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Quote:
Originally Posted by Sayid Linus View Post
This must be the most dumbest stupidest thread ever. Really OP?
This topic must be of interest to some, considering that the topic has been the source of at least 8 separate threads on this website since 2009.
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Old 04-17-2013, 06:44 PM
 
87 posts, read 183,918 times
Reputation: 74
Quote:
Originally Posted by HeavenWood View Post
I'm a young person and I don't find most of my native peers provincial in the slightest. I think the answer you'll get is going to greatly depend on the circles you run in. An affluent person with an advanced degree from somewhere like Center City or the Main Line is going to have a much different perspective from a working/lower middle class high school graduate from Upper Darby or Port Richmond. I will say my older relatives from working class backgrounds are a bit more on the provincial side, but nowhere near the point of "willful ignorance."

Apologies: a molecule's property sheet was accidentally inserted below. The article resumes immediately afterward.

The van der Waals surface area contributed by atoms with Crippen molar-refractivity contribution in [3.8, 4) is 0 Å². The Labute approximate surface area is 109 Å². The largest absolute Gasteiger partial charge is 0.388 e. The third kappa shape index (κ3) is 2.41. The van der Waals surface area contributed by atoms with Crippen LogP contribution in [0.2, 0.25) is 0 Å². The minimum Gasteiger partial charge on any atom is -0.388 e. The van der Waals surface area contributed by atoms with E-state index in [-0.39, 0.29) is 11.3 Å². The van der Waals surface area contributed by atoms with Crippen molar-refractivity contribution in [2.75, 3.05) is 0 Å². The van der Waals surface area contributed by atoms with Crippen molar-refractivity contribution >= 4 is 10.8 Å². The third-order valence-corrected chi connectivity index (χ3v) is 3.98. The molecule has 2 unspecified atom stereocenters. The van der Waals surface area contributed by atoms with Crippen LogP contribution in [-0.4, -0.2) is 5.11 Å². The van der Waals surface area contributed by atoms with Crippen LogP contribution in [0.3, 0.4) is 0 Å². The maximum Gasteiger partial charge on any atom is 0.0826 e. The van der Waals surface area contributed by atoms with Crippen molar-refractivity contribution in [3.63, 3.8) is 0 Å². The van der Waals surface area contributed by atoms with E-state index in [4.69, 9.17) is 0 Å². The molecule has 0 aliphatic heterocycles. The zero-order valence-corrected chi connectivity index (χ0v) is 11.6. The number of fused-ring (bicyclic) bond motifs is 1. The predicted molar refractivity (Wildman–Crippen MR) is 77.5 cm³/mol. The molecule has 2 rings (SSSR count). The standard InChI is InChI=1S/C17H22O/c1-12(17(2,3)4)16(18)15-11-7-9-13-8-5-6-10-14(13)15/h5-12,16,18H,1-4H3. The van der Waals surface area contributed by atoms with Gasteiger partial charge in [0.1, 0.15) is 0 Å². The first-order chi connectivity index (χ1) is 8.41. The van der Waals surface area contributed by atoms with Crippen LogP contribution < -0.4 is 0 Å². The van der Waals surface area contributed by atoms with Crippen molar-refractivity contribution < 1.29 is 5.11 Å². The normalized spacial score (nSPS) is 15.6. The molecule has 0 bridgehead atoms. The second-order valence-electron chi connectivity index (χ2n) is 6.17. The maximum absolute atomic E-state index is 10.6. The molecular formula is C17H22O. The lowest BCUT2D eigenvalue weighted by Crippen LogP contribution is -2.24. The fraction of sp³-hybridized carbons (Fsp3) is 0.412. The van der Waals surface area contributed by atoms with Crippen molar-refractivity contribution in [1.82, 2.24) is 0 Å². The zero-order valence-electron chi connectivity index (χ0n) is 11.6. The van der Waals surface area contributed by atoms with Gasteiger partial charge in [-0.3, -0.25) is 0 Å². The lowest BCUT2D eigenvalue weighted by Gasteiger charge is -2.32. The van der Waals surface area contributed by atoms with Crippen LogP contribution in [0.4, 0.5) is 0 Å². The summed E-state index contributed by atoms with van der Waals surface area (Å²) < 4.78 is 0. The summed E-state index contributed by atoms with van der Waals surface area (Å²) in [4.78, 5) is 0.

It's no different from the fact that someone picked at random from the Upper West Side is probably going to be more "worldly" than someone from Bensonhurst.
I agree. People in Philadelphia do not have some monolithic mindset, any more than people in New York City or Chicago all think the same way.
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Old 04-17-2013, 09:56 PM
 
Location: Boca
490 posts, read 861,157 times
Reputation: 466
Boca.
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Old 04-18-2013, 08:25 AM
bn1
 
88 posts, read 112,824 times
Reputation: 156
Quote:
Originally Posted by The Ancient Oracle View Post
This topic must be of interest to some, considering that the topic has been the source of at least 8 separate threads on this website since 2009.